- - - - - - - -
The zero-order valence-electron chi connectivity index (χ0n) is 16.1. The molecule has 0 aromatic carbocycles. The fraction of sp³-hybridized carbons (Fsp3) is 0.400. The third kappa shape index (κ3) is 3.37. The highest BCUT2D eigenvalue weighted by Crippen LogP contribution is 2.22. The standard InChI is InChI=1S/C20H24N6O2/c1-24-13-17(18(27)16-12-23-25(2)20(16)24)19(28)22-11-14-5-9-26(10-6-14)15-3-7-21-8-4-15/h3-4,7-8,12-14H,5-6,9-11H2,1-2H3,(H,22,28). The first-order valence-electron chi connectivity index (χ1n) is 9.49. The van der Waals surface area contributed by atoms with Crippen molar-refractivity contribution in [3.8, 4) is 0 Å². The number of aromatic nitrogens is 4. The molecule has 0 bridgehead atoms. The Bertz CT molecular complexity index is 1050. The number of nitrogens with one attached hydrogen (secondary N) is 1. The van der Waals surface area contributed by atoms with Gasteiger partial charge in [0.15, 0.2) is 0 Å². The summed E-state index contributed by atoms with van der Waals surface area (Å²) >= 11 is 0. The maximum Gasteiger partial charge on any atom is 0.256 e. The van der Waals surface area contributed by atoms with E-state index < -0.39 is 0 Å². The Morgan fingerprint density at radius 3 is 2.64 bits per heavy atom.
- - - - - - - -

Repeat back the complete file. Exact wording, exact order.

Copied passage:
The zero-order valence-electron chi connectivity index (χ0n) is 16.1. The molecule has 0 aromatic carbocycles. The fraction of sp³-hybridized carbons (Fsp3) is 0.400. The third kappa shape index (κ3) is 3.37. The highest BCUT2D eigenvalue weighted by Crippen LogP contribution is 2.22. The standard InChI is InChI=1S/C20H24N6O2/c1-24-13-17(18(27)16-12-23-25(2)20(16)24)19(28)22-11-14-5-9-26(10-6-14)15-3-7-21-8-4-15/h3-4,7-8,12-14H,5-6,9-11H2,1-2H3,(H,22,28). The first-order valence-electron chi connectivity index (χ1n) is 9.49. The van der Waals surface area contributed by atoms with Crippen molar-refractivity contribution in [3.8, 4) is 0 Å². The number of aromatic nitrogens is 4. The molecule has 0 bridgehead atoms. The Bertz CT molecular complexity index is 1050. The number of nitrogens with one attached hydrogen (secondary N) is 1. The van der Waals surface area contributed by atoms with Gasteiger partial charge in [0.15, 0.2) is 0 Å². The summed E-state index contributed by atoms with van der Waals surface area (Å²) >= 11 is 0. The maximum Gasteiger partial charge on any atom is 0.256 e. The van der Waals surface area contributed by atoms with E-state index < -0.39 is 0 Å². The Morgan fingerprint density at radius 3 is 2.64 bits per heavy atom.